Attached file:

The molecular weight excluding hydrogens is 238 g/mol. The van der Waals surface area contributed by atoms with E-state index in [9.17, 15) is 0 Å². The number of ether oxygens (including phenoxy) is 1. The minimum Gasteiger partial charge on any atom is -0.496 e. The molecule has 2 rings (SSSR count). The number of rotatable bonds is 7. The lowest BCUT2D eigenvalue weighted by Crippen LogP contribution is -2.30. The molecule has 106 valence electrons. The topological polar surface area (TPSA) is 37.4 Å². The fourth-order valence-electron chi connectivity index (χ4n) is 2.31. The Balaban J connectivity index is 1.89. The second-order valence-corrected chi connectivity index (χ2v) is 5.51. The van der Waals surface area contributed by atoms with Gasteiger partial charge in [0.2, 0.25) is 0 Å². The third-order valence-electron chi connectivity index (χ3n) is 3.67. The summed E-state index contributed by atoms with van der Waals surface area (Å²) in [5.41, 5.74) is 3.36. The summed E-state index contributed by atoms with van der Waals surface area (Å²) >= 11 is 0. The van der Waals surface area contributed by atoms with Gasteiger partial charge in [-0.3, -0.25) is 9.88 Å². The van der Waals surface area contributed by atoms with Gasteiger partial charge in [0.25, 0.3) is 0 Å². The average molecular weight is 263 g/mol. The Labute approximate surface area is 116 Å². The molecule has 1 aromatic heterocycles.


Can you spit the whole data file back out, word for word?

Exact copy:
The molecular weight excluding hydrogens is 238 g/mol. The van der Waals surface area contributed by atoms with E-state index in [9.17, 15) is 0 Å². The number of ether oxygens (including phenoxy) is 1. The minimum Gasteiger partial charge on any atom is -0.496 e. The molecule has 2 rings (SSSR count). The number of rotatable bonds is 7. The lowest BCUT2D eigenvalue weighted by Crippen LogP contribution is -2.30. The molecule has 106 valence electrons. The topological polar surface area (TPSA) is 37.4 Å². The fourth-order valence-electron chi connectivity index (χ4n) is 2.31. The Balaban J connectivity index is 1.89. The second-order valence-corrected chi connectivity index (χ2v) is 5.51. The van der Waals surface area contributed by atoms with Gasteiger partial charge in [0.2, 0.25) is 0 Å². The third-order valence-electron chi connectivity index (χ3n) is 3.67. The summed E-state index contributed by atoms with van der Waals surface area (Å²) in [5.41, 5.74) is 3.36. The summed E-state index contributed by atoms with van der Waals surface area (Å²) >= 11 is 0. The van der Waals surface area contributed by atoms with Gasteiger partial charge in [-0.3, -0.25) is 9.88 Å². The van der Waals surface area contributed by atoms with Gasteiger partial charge in [0.25, 0.3) is 0 Å². The average molecular weight is 263 g/mol. The Labute approximate surface area is 116 Å². The molecule has 1 aromatic heterocycles.